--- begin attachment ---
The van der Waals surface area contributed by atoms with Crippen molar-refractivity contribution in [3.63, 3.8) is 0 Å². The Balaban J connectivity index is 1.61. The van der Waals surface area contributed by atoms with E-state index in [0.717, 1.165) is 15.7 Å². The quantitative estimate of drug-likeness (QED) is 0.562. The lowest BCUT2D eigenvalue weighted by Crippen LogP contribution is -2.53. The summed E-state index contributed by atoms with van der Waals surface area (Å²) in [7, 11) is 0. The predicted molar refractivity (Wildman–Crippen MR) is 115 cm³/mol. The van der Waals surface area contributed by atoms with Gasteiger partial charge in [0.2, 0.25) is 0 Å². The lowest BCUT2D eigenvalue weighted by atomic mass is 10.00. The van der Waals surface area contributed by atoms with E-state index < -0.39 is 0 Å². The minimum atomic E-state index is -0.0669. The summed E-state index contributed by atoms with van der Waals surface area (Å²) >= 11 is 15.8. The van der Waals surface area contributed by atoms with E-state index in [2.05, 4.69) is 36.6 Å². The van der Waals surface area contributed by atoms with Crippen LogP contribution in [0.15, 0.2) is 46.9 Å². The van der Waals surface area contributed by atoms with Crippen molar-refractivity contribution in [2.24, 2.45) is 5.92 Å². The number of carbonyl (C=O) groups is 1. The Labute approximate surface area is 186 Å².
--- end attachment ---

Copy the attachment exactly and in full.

The van der Waals surface area contributed by atoms with Crippen molar-refractivity contribution in [3.63, 3.8) is 0 Å². The Balaban J connectivity index is 1.61. The van der Waals surface area contributed by atoms with E-state index in [0.717, 1.165) is 15.7 Å². The quantitative estimate of drug-likeness (QED) is 0.562. The lowest BCUT2D eigenvalue weighted by Crippen LogP contribution is -2.53. The summed E-state index contributed by atoms with van der Waals surface area (Å²) in [7, 11) is 0. The predicted molar refractivity (Wildman–Crippen MR) is 115 cm³/mol. The van der Waals surface area contributed by atoms with Gasteiger partial charge in [0.2, 0.25) is 0 Å². The lowest BCUT2D eigenvalue weighted by atomic mass is 10.00. The van der Waals surface area contributed by atoms with E-state index < -0.39 is 0 Å². The minimum atomic E-state index is -0.0669. The summed E-state index contributed by atoms with van der Waals surface area (Å²) >= 11 is 15.8. The van der Waals surface area contributed by atoms with E-state index in [2.05, 4.69) is 36.6 Å². The van der Waals surface area contributed by atoms with Crippen LogP contribution in [0.15, 0.2) is 46.9 Å². The van der Waals surface area contributed by atoms with Crippen molar-refractivity contribution in [2.24, 2.45) is 5.92 Å². The number of carbonyl (C=O) groups is 1. The Labute approximate surface area is 186 Å².